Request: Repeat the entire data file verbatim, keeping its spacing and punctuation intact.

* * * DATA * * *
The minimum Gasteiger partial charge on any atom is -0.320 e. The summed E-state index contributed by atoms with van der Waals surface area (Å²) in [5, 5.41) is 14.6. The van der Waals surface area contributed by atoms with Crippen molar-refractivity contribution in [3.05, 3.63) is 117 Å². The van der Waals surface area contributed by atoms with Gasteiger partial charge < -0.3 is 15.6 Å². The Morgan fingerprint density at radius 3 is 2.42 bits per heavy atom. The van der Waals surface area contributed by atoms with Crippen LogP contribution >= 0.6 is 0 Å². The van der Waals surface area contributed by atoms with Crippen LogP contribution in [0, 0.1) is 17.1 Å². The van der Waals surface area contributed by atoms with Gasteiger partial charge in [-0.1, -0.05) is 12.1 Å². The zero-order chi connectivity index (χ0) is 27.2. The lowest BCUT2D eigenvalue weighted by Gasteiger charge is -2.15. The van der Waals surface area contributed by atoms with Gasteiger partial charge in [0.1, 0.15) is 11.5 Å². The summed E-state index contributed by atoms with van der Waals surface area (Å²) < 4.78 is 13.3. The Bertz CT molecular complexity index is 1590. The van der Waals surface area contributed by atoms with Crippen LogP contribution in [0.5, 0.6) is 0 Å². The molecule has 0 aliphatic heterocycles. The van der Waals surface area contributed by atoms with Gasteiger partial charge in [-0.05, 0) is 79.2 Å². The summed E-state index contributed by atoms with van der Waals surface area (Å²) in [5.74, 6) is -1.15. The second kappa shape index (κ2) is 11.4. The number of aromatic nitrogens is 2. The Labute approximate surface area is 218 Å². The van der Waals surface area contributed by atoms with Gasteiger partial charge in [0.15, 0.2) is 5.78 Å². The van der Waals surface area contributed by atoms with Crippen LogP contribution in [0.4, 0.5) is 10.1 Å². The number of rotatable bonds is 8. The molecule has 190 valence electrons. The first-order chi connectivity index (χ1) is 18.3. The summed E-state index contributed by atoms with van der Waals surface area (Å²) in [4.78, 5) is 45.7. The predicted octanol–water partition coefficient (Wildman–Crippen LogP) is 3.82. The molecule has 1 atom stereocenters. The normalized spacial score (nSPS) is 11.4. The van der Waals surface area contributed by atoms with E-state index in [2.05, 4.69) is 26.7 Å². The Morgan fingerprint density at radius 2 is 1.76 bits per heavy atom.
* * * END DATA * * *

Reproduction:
The minimum Gasteiger partial charge on any atom is -0.320 e. The summed E-state index contributed by atoms with van der Waals surface area (Å²) in [5, 5.41) is 14.6. The van der Waals surface area contributed by atoms with Crippen molar-refractivity contribution in [3.05, 3.63) is 117 Å². The van der Waals surface area contributed by atoms with Gasteiger partial charge < -0.3 is 15.6 Å². The Morgan fingerprint density at radius 3 is 2.42 bits per heavy atom. The van der Waals surface area contributed by atoms with Crippen LogP contribution >= 0.6 is 0 Å². The van der Waals surface area contributed by atoms with Crippen LogP contribution in [0, 0.1) is 17.1 Å². The van der Waals surface area contributed by atoms with Gasteiger partial charge in [-0.1, -0.05) is 12.1 Å². The zero-order chi connectivity index (χ0) is 27.2. The lowest BCUT2D eigenvalue weighted by Gasteiger charge is -2.15. The van der Waals surface area contributed by atoms with Gasteiger partial charge in [0.1, 0.15) is 11.5 Å². The summed E-state index contributed by atoms with van der Waals surface area (Å²) < 4.78 is 13.3. The Bertz CT molecular complexity index is 1590. The van der Waals surface area contributed by atoms with Crippen LogP contribution in [0.5, 0.6) is 0 Å². The molecule has 0 aliphatic heterocycles. The van der Waals surface area contributed by atoms with Gasteiger partial charge in [-0.05, 0) is 79.2 Å². The summed E-state index contributed by atoms with van der Waals surface area (Å²) in [5.74, 6) is -1.15. The second kappa shape index (κ2) is 11.4. The number of aromatic nitrogens is 2. The Labute approximate surface area is 218 Å². The van der Waals surface area contributed by atoms with Gasteiger partial charge in [0.15, 0.2) is 5.78 Å². The van der Waals surface area contributed by atoms with Crippen LogP contribution in [0.4, 0.5) is 10.1 Å². The number of rotatable bonds is 8. The molecule has 190 valence electrons. The first-order chi connectivity index (χ1) is 18.3. The summed E-state index contributed by atoms with van der Waals surface area (Å²) in [4.78, 5) is 45.7. The predicted octanol–water partition coefficient (Wildman–Crippen LogP) is 3.82. The molecule has 1 atom stereocenters. The normalized spacial score (nSPS) is 11.4. The van der Waals surface area contributed by atoms with E-state index in [2.05, 4.69) is 26.7 Å². The Morgan fingerprint density at radius 2 is 1.76 bits per heavy atom.